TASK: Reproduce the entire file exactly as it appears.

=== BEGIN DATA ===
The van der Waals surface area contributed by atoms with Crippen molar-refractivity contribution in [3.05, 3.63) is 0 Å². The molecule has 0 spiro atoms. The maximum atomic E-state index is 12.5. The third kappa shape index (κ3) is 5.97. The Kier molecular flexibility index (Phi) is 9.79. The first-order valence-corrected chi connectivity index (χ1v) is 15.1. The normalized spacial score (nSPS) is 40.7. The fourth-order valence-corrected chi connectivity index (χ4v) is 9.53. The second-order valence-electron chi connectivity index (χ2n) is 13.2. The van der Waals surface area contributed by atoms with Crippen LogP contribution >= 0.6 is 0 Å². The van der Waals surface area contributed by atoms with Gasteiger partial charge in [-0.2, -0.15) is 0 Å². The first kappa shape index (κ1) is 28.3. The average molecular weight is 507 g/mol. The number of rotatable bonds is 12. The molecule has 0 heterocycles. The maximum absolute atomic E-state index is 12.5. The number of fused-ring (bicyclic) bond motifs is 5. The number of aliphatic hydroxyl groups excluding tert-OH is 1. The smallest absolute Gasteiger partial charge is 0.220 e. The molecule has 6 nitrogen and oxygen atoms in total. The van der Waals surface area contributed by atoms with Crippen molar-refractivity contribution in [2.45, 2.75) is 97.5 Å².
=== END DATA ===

The van der Waals surface area contributed by atoms with Crippen molar-refractivity contribution in [3.05, 3.63) is 0 Å². The molecule has 0 spiro atoms. The maximum atomic E-state index is 12.5. The third kappa shape index (κ3) is 5.97. The Kier molecular flexibility index (Phi) is 9.79. The first-order valence-corrected chi connectivity index (χ1v) is 15.1. The normalized spacial score (nSPS) is 40.7. The fourth-order valence-corrected chi connectivity index (χ4v) is 9.53. The second-order valence-electron chi connectivity index (χ2n) is 13.2. The van der Waals surface area contributed by atoms with Crippen LogP contribution >= 0.6 is 0 Å². The van der Waals surface area contributed by atoms with Gasteiger partial charge in [-0.2, -0.15) is 0 Å². The first kappa shape index (κ1) is 28.3. The average molecular weight is 507 g/mol. The number of rotatable bonds is 12. The molecule has 0 heterocycles. The maximum absolute atomic E-state index is 12.5. The number of fused-ring (bicyclic) bond motifs is 5. The number of aliphatic hydroxyl groups excluding tert-OH is 1. The smallest absolute Gasteiger partial charge is 0.220 e. The molecule has 6 nitrogen and oxygen atoms in total. The van der Waals surface area contributed by atoms with Crippen molar-refractivity contribution in [2.45, 2.75) is 97.5 Å².